Rory McIlroy, Tiger Woods, Phil Mickelson, Justin Thomas and Sergio Garcia all have a shot at making history this week with a win at The Masters - but what do they make of their chances?
Rory McIlroy is looking to becoming the sixth player in history to complete the grand slam; Tiger could create the greatest sporting comeback in history if he assumes his challenge on Jack's 18th majors with no.15 this week; Phil could become the oldest Masters champion; JT is targetting the World No.1 spot; and Sergio Garcia could become the fourth Masters Champion to successfully defend their title.
So how likely do they all think their individual scenarios are? And are they putting much focus on them?
Here's what each player said when they were questioned about their own potential feats during their press conferences on Tuesday...
Rory on targetting the grand slam . . .
I'm an avid fan of the history of the game, and I know a win here and what that would mean and where that would put me in history alongside some of the greatest that have ever played this game, and that would be mean an awful lot to me. But have I to try and clear my head of that come Thursday morning and go out and play good golf, hit good golf shots, have good course management, hole putts. If you do that enough times, hopefully that score on Sunday evening's the lowest out of all 87 or 88 competitors that are here and you walk away with something that you'll have for the rest of your life.
I mean, there's loads of different numbers you could throw around. As you said, Hogan and Snead on their 10th go. Arnold won his first Masters at 28. There's a lot of different comparisons you could make. But it's all really meaningless unless you go out there and actually do it.
So, but I feel like I've been here long enough and I've played enough rounds around here to know how to play this golf course well and well enough to win. I never come in here thinking I've served my time and this is my ‑‑ this is my turn and ‑‑ because it's never your turn. You have to go out and get it. It's not going to ‑‑ I said this in an interview a few weeks ago, it's not going to fall into your lap, you have to go out and win the Masters and you have to go and earn it. And I'm here this week to earn it all.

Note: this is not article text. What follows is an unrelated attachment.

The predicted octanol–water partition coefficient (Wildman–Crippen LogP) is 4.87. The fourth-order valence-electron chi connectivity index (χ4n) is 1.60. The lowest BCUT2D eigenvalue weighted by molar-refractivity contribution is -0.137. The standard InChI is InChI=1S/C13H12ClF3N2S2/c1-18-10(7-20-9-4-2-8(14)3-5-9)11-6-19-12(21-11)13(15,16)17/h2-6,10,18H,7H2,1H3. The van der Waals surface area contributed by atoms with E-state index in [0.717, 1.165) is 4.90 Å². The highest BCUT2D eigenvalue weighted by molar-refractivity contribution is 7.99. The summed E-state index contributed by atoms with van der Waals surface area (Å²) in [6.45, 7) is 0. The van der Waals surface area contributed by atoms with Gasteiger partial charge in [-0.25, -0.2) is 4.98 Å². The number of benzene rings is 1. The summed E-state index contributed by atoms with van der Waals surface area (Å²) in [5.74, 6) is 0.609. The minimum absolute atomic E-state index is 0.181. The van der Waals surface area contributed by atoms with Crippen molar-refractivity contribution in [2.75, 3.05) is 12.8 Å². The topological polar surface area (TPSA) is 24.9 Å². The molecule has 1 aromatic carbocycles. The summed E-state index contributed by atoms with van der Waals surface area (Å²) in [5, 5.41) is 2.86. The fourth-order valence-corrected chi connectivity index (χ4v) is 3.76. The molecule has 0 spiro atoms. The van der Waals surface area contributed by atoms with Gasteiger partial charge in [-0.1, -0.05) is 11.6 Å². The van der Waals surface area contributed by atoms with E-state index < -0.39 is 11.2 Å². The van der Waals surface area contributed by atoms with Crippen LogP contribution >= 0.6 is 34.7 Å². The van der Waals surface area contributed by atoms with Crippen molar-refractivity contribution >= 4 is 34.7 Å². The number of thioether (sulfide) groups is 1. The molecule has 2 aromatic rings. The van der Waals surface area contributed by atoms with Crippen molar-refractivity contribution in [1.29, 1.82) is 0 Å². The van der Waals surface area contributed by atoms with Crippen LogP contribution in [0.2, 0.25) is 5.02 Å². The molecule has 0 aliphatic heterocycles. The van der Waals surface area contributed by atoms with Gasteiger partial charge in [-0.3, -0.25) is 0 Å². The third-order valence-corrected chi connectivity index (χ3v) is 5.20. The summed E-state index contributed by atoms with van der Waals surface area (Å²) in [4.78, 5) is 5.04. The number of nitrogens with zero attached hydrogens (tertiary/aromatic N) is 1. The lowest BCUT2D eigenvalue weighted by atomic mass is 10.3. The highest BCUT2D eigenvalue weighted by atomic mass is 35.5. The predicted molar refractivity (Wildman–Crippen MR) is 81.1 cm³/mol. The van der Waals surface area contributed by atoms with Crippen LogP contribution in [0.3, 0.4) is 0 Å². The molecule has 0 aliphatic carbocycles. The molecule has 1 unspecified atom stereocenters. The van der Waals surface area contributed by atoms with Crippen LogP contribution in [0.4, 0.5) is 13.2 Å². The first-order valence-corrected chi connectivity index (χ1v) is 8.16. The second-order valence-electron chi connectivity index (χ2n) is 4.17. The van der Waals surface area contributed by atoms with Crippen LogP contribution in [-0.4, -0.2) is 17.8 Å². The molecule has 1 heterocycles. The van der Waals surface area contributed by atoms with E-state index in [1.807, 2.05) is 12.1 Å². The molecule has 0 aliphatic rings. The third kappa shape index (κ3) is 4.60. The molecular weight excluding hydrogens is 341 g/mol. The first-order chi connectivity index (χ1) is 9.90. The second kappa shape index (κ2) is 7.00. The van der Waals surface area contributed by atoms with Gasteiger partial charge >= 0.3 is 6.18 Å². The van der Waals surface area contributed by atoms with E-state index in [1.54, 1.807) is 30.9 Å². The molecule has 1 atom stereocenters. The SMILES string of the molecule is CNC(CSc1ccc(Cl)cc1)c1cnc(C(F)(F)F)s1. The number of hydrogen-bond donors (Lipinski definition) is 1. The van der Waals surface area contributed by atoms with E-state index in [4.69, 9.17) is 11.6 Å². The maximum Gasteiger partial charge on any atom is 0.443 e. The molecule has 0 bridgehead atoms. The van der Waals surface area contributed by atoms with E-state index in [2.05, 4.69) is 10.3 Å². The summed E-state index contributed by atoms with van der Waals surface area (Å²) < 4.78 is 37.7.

I feel like I'm coming in here in great form and excited to have another chance to try and win this great tournament. So excited for the week. Feel like I couldn't come in here with better form. It was great to get a win a couple of weeks ago, and hopefully I can just carry that golf forward for the next few days.
Tiger on the greatest comeback in sporting history . . .
Well, I have four rounds to play, so let's just kind of slow down. I've had anticipation like this prior. If you remember the build‑up was from the PGA of 2000 to the Masters of 2001, nine months of building up, what that tournament would mean. And it's the same thing. I got to go play and then let the chips fall where they may, and hopefully I end up on top. But I got a lot of work to do between now and then.
As far as greatest comebacks, I think that one of the greatest comebacks in all of sport is the gentleman who won here, Mr. Hogan. I mean, he got hit by a bus and came back and won Major Championships. The pain he had to endure, the things he had to do just to play, the wrapping of the leg, all the hot tubs and just the ‑‑ how hard it was for him to walk, walk period, and he ended up walking 36 holes and winning a U.S. Open. And that's just ‑‑ that's one of the greatest comebacks there is, and it happens to be in our sport.
Q. You spoke about the high level of competition here. Do you feel like you'll have to play your best golf to win?